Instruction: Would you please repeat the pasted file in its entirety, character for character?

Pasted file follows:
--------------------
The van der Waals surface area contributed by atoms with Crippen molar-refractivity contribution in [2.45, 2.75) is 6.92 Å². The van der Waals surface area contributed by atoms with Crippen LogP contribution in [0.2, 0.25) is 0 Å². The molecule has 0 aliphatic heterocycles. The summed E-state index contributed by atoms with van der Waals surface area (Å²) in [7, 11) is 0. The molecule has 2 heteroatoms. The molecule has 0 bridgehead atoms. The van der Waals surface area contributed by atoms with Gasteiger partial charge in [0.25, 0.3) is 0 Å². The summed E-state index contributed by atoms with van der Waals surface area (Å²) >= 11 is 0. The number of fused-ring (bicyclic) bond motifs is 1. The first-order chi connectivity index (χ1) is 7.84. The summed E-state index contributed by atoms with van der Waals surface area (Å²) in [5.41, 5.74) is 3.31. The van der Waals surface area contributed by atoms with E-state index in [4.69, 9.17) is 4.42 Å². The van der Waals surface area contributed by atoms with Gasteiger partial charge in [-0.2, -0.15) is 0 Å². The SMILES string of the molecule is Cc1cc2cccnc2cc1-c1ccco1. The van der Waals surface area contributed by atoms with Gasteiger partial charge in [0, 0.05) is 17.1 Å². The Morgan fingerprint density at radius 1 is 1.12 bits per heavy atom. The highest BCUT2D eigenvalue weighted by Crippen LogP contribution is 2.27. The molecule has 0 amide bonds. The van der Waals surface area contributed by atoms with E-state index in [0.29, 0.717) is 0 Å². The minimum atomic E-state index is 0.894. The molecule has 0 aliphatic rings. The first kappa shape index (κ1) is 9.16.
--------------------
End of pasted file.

The van der Waals surface area contributed by atoms with Crippen molar-refractivity contribution in [2.45, 2.75) is 6.92 Å². The van der Waals surface area contributed by atoms with Crippen LogP contribution in [0.2, 0.25) is 0 Å². The molecule has 0 aliphatic heterocycles. The summed E-state index contributed by atoms with van der Waals surface area (Å²) in [7, 11) is 0. The molecule has 2 heteroatoms. The molecule has 0 bridgehead atoms. The van der Waals surface area contributed by atoms with Gasteiger partial charge in [0.25, 0.3) is 0 Å². The summed E-state index contributed by atoms with van der Waals surface area (Å²) >= 11 is 0. The number of fused-ring (bicyclic) bond motifs is 1. The first-order chi connectivity index (χ1) is 7.84. The summed E-state index contributed by atoms with van der Waals surface area (Å²) in [5.41, 5.74) is 3.31. The van der Waals surface area contributed by atoms with E-state index in [4.69, 9.17) is 4.42 Å². The van der Waals surface area contributed by atoms with Gasteiger partial charge in [-0.2, -0.15) is 0 Å². The SMILES string of the molecule is Cc1cc2cccnc2cc1-c1ccco1. The van der Waals surface area contributed by atoms with Gasteiger partial charge in [0, 0.05) is 17.1 Å². The Morgan fingerprint density at radius 1 is 1.12 bits per heavy atom. The highest BCUT2D eigenvalue weighted by Crippen LogP contribution is 2.27. The molecule has 0 amide bonds. The van der Waals surface area contributed by atoms with E-state index in [0.29, 0.717) is 0 Å². The minimum atomic E-state index is 0.894. The molecule has 0 aliphatic rings. The first kappa shape index (κ1) is 9.16.